I rounded out the implementation by adding the logic in the backend to send log messages from the database and statistics from the controller to the UI. The list of statistics for each port was obtained from the StatisticsManager service in OpenDaylight.
With the app working as expected with OVS, we started to use a real switch. NEC kindly loaned us two NEC model PF5240 switches, one of which we configured to connect to the controller as an OpenFlow® client. As soon as the NEC switch connected, we were able to reconfigure the app to start sending captured traffic to the capture device. Success!
Advantages of OpenDaylight
The OpenDaylight controller is a fairly full-featured solution that provides access to the underlying OpenFlow® functionality. It offers an app framework based on an event-driven architecture that I prefer where app performance and responsiveness is important. The design of OpenDaylight APIs makes them straightforward to use, so it was easy to implement rules for traffic filtering and packet capture. The objects are generally clean, well-structured, and work as expected. Having been through the process of building SampleTap, I was able to do pretty much everything I wanted to using OpenDaylight.
Challenges of OpenDaylight
The biggest challenge I encountered was figuring out how to navigate the OSGi bundle generation process. Pulling in third-party libraries was especially irksome, since I needed a slightly different approach for every library I wanted to use. The reason is that the CLASSPATH environment contains a list of individual jar files, but not a directory. This breaks a lot of functions in third-party libraries.
Another issue was that the OpenDaylight documentation is voluminous and hard to navigate. Sometimes definitions are not clear. For example, it took me a while to understand that “node” meant switch and “node connector” meant switch port. A glossary and tutorials would be helpful.
I do think there is some missing functionality within OpenDaylight. For example, getting the IP address of a switch that just connected required a patch from an OpenDaylight developer. (A big thank you to Madhu Venugopal and Brent Salisbury for their willingness to point me in the right direction!) In addition, the functions available for the node and node connector identifiers are quite limited. They need to be passed to other services before you can get useful information, which adds complexity to the app code.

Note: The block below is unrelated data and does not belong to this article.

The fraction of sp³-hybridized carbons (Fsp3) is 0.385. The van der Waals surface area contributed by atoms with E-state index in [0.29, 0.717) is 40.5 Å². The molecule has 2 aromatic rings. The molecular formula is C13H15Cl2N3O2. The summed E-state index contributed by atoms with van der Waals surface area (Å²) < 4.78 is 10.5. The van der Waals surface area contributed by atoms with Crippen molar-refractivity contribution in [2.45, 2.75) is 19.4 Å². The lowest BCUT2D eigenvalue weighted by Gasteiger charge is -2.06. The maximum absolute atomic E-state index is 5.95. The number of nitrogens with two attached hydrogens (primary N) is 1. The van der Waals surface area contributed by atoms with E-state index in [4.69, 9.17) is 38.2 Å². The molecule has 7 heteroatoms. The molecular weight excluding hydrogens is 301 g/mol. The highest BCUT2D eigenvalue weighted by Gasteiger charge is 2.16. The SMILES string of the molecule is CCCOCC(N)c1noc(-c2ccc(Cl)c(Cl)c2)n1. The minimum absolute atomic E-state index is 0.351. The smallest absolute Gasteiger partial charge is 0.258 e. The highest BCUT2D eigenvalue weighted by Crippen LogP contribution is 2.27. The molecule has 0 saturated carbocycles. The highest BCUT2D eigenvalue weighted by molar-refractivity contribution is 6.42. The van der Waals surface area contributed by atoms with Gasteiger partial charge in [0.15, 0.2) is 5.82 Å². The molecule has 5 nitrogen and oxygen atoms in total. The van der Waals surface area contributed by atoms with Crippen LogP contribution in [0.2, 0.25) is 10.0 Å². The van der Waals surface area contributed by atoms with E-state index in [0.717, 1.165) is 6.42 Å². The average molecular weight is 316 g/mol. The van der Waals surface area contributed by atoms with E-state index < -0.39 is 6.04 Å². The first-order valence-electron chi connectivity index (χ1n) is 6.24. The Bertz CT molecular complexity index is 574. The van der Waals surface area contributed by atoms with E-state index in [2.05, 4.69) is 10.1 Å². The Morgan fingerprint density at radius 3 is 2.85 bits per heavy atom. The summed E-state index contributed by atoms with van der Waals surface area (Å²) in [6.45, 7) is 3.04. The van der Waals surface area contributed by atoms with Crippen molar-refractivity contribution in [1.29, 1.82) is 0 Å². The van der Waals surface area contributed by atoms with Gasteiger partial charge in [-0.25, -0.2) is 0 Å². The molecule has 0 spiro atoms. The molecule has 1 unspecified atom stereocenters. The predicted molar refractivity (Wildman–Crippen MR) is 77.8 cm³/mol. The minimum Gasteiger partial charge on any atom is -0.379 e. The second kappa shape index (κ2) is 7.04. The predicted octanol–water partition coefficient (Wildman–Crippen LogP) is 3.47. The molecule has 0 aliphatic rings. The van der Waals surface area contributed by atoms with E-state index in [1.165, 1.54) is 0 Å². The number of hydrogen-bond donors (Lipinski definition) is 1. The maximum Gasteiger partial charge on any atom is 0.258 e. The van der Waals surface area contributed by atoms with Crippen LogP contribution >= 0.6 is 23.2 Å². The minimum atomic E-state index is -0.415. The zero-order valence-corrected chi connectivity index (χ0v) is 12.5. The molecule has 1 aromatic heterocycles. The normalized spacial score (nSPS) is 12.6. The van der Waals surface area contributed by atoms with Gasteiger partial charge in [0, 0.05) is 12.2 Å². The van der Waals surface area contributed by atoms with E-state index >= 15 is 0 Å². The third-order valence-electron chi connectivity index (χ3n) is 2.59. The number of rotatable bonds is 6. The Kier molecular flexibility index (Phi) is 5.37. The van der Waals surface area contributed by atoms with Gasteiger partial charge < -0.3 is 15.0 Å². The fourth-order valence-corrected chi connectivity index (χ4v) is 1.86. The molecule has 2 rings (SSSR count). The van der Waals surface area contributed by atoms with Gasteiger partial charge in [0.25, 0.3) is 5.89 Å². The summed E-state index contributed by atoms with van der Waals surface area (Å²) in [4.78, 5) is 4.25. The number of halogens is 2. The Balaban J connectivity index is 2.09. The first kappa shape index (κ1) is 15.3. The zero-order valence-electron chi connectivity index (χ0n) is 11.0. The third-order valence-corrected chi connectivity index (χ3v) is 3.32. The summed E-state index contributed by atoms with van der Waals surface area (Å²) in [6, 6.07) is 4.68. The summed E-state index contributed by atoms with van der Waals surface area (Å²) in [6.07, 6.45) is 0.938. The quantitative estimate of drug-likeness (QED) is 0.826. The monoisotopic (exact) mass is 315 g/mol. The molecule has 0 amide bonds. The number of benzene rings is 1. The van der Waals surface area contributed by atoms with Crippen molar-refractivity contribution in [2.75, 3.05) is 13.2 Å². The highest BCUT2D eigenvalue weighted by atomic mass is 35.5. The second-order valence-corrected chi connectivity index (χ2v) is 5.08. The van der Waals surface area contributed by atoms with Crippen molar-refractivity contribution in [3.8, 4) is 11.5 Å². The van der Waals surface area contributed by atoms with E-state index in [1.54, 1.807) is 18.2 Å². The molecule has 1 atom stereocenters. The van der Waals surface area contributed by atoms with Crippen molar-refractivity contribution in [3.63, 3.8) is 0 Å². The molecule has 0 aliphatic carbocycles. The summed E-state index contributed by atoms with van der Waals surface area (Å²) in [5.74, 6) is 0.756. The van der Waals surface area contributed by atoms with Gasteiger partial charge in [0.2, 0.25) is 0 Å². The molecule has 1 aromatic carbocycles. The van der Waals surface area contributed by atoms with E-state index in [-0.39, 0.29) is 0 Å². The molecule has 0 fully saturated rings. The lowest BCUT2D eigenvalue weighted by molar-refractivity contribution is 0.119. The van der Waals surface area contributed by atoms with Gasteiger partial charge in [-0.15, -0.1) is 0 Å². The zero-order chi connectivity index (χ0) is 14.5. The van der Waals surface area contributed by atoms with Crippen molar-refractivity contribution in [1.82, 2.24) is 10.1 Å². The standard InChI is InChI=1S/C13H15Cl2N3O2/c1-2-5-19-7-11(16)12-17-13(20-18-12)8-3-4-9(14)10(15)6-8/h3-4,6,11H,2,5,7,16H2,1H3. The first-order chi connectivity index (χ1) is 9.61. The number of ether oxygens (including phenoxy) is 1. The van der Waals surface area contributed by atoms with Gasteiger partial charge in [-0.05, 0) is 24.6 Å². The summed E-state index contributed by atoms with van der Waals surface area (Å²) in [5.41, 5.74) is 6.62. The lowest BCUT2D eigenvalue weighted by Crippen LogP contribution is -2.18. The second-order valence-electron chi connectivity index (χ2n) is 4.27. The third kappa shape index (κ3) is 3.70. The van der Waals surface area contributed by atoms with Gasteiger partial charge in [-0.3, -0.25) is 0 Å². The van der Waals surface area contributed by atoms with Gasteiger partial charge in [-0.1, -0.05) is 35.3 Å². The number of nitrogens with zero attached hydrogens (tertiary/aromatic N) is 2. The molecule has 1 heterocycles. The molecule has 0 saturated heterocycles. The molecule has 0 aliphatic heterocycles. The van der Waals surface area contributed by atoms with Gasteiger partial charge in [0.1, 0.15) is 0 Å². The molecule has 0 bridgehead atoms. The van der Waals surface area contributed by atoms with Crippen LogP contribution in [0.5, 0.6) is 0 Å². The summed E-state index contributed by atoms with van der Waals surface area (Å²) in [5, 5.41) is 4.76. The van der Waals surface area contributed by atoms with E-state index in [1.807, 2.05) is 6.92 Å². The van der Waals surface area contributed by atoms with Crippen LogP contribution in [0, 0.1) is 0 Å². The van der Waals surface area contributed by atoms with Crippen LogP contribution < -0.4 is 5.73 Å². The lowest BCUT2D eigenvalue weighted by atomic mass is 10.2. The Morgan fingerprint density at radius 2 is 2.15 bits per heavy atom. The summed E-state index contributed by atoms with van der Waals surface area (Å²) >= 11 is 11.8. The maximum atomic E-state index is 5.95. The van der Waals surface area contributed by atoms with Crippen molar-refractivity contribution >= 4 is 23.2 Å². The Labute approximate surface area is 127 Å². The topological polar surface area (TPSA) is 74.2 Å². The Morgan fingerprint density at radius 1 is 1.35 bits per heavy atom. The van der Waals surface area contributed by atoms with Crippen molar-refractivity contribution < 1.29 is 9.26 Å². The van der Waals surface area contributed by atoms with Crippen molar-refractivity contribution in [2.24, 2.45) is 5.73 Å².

Future Enhancements to SampleTap’s Code
In my previous post, I discussed possible code improvements that would make SampleTap better. Future enhancements should:
- Support high-availability and improved scalability.
- Simplify the UI to make it easier to define the set of flows to tap and capture.
- Improve security mechanisms, restricting users who can browse the app’s web server and obtain access.
- Add user authentication, supported by role-based access control mechanisms that are tied to user profiles stored in the database.
- Support newer SAL APIs that support OpenFlow® protocol version 1.3.
Please let us know if you have feedback or suggestions about ONF SampleTap. We welcome the community’s thoughts.
– Andy Pearce, System Architect, Wiretap Labs
Andy Pearce has spent his last 20 years as a software developer and system architect. Most of his career has been spent building high-performance, real-time and embedded systems using communications and networking technology. Andy’s development work has been primarily focused on using C and C++ with a heavy emphasis on STL.
Andy is currently the lead developer and architect for Wiretap Labs, which provides custom development and system architecture services for enterprise customers, specializing in SDN, NFV, cloud-based solutions and network security. Andy spends his days working with clients to help architect cloud and SDN-based solutions.